28, 2000) (denying motion to strike the plaintiff's designation of deposition testimony of another party's expert who had settled prior to trial); Cary Oil Co., Inc. v. MG Refining & Marketing, Inc., No. 99 Civ. 1725 (VM), 2003 WL 1878246, *4-5 (S.D.N.Y. Apr. 11, 2003) (Federal Rules of Civil Procedure "are not designed to prohibit a witness from testifying about anything not explicitly mentioned in his Rule 26 disclosure, but rather to protect one party from being blindsided by another party with new opinions never before discussed" and finding that to the extent the plaintiff's expert sought to offer new opinions, the defendants had more than a month before trial to prepare and any failure to disclose was harmless).1 A. One 3 Two Does Not Seek to Offer any New Testimony, Evidence or Opinion
As a preliminary matter, the AP misconstrues the nature of the testimony One 3 Two seeks to elicit from Professors Sturken and Cost at trial. As the law permits, One 3 Two intends to offer expert opinions previously expressed by Sturken and Cost in each of their respective expert reports and deposition testimony. One 3 Two is not seeking to introduce any new opinions or evidence. As the Court is aware, Fairey and the AP reached a settlement after the close of expert discovery. Fairey and One 3 Two shared many of the same defenses, and One 3 Two's liability for infringement is dependent on whether Fairey's Hope Poster is infringing. Fairey designated Professors Sturken and Cost to opine as to which, if any, of the elements of the Garcia Photo were protected and which, if any, of those elements were copied in the Hope Poster. Those issues are no
Zahler v. Twin City Fire Ins. Co., No. 04-CV-10299 (LAP), 2007 WL 4563417, at *1 (S.D.N.Y. Dec. 21, 2007) and In re Motel 6, 161 F. Supp. 2d 227, 243 (S.D.N.Y. 2001) are both inapposite because in those cases the expert's testimony was not previously disclosed. See AP's Motion at 5. Here, the opinions of Professors Sturken and Cost were timely disclosed by Fairey, and the AP has deposed each of these experts. Moreover, One 3 Two notified the AP of its intention to rely on these experts more than one month before trial. Thus, any failure by One 3 Two to disclose its intention to rely on these experts at trial prior to the Rule 26 disclosure deadline was both "substantially justified" and "harmless." Fed. R. Civ. P. 37(c)(1).
different whether the trier-of-fact is considering the Hope Poster image as a poster or replicated on a t-shirt. The AP has had ample opportunity to depose Professors Sturken and Cost as to their opinions on these issues and consequently there is no danger of prejudice. Any conceivable prejudice was mitigated by One 3 Two's disclosure of its intent to offer testimony from Professors Sturken and Cost more than 30 days prior to trial. Under the Federal Rules of Civil Procedure, a party is permitted to supplement its expert's report up to 30 days before trial. See Fed. R. Civ. P. 26(e)(2). Here, One 3 Two does not seek to offer any new evidence, argument or opinion at all. Rather, One 3 Two intends to call witnesses to offer testimony long ago shared with, and tested by, the AP. Accordingly, One 3 Two's intention to offer previously disclosed experts and expert testimony is proper. Penn Nat. Ins., 245 F.R.D. at 193-95. B. The Opinions of Professors Sturken and Cost are Relevant to the Claims Asserted against One 3 Two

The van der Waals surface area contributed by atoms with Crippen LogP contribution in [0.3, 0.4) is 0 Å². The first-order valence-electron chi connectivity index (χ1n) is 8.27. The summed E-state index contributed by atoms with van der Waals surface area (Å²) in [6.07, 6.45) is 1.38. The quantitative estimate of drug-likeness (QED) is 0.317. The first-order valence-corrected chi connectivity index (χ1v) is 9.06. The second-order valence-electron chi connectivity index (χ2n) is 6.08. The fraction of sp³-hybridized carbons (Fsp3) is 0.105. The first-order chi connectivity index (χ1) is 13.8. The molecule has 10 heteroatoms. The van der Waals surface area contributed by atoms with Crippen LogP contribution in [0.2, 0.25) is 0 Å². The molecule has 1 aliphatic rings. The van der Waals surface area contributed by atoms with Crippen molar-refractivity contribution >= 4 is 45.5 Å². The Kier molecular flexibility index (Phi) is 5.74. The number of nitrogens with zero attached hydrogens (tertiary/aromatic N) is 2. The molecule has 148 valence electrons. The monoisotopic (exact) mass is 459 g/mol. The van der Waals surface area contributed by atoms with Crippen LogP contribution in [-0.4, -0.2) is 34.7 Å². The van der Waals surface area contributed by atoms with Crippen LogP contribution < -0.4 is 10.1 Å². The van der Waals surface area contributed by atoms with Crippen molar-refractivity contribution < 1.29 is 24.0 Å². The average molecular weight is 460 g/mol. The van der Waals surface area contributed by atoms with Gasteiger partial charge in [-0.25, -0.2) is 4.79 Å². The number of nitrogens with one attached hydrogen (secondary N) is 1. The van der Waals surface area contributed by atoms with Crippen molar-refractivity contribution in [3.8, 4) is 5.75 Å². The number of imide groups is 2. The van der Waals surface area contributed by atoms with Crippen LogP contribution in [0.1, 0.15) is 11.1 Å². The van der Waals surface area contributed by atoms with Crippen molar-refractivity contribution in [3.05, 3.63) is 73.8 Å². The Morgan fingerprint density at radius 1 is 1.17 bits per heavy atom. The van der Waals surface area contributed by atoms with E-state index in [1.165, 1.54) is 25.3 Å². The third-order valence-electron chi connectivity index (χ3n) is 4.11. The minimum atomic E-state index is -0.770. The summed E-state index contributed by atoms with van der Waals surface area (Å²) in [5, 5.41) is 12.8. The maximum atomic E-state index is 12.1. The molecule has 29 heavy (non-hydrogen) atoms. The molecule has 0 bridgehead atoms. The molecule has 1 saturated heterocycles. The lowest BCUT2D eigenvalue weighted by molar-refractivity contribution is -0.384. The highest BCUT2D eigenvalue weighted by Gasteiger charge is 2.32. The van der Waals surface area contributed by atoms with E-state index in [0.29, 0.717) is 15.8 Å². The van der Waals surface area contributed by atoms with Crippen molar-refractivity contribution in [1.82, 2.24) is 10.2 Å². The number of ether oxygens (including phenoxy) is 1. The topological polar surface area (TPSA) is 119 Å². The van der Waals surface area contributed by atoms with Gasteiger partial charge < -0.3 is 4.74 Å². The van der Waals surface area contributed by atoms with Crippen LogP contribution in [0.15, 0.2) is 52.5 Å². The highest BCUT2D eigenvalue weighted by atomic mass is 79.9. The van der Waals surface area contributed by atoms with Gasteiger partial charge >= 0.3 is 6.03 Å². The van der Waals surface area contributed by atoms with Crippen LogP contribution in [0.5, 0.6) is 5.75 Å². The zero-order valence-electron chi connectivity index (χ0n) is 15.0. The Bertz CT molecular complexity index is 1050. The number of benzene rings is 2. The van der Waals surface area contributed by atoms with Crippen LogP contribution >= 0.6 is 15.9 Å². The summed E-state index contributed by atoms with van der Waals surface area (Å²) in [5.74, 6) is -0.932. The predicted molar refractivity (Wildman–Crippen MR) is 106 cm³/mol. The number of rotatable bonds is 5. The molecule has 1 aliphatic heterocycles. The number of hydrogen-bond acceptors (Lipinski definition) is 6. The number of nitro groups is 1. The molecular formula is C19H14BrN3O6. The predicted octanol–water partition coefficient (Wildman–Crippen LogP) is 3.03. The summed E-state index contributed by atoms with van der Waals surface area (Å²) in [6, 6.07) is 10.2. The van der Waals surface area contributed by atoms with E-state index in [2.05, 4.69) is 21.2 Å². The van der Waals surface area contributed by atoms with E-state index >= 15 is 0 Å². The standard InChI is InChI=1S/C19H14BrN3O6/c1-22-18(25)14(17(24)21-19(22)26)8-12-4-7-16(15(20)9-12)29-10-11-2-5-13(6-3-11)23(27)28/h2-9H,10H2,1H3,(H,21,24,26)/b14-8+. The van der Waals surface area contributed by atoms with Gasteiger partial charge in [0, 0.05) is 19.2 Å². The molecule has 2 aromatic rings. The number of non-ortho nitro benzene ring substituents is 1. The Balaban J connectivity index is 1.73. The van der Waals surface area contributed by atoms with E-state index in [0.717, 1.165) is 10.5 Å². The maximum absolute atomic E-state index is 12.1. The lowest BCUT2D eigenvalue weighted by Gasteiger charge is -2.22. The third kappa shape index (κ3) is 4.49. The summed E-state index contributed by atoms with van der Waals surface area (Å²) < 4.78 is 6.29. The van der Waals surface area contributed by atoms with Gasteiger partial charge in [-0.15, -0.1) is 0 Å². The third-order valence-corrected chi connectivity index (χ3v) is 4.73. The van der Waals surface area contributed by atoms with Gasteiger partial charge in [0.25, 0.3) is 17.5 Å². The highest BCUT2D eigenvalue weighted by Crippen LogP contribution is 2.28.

The AP's effort to preclude the testimony of Professors Sturken and Cost is based on the incorrect assumption that the claims the AP asserts against One 3 Two are somehow materially different from the claims asserted against Fairey, who originally designated the experts. A brief review of the facts at issue demonstrate the fallacy of that argument. The AP contends that it holds the copyright, including the exclusive right to make derivative works from, the Garcia Photo. It is undisputed that One 3 Two never had access to the Garcia Photo. The claims against One 3 Two are based on the argument that (1) Shepard Fairey actually copied the Garcia Photo; (2) that Shepard Fairey made and distributed a derivative work--the Hope Poster--that included protected expression from the Garcia Photo, thus appropriating the AP's copyrighted material; and (3) that One 3 Two reproduced Fairey's image on t-shirts and sweatshirts
without the AP's permission. The AP cannot establish that One 3 Two infringed any of the AP's rights unless it proves that the Hope Poster includes protected expression from the Garcia Photo. As the Court recognized at the hearing on the Parties' Motions for Summary Judgment on February 15, 2011, "[t]he scope of protection can be different for different photographs. There are elements that deserve protection and there are elements that don't." Transcript of February 15, 2011 Hearing ("Tr.") at 12:25-13:2. The Court further noted that "[t]here are differences in the Fairey version. So we need to understand how important are those differences." Id. at 20:21-22. It is to those critical issues that Professors Sturken and Cost will speak. Their testimony is not just relevant, but, given the nature of the issues presented, necessary. 1. Professor Marita Sturken's Opinion Regarding the Conventional Nature of President Obama's Pose Is Relevant to the Issue of Substantial Similarity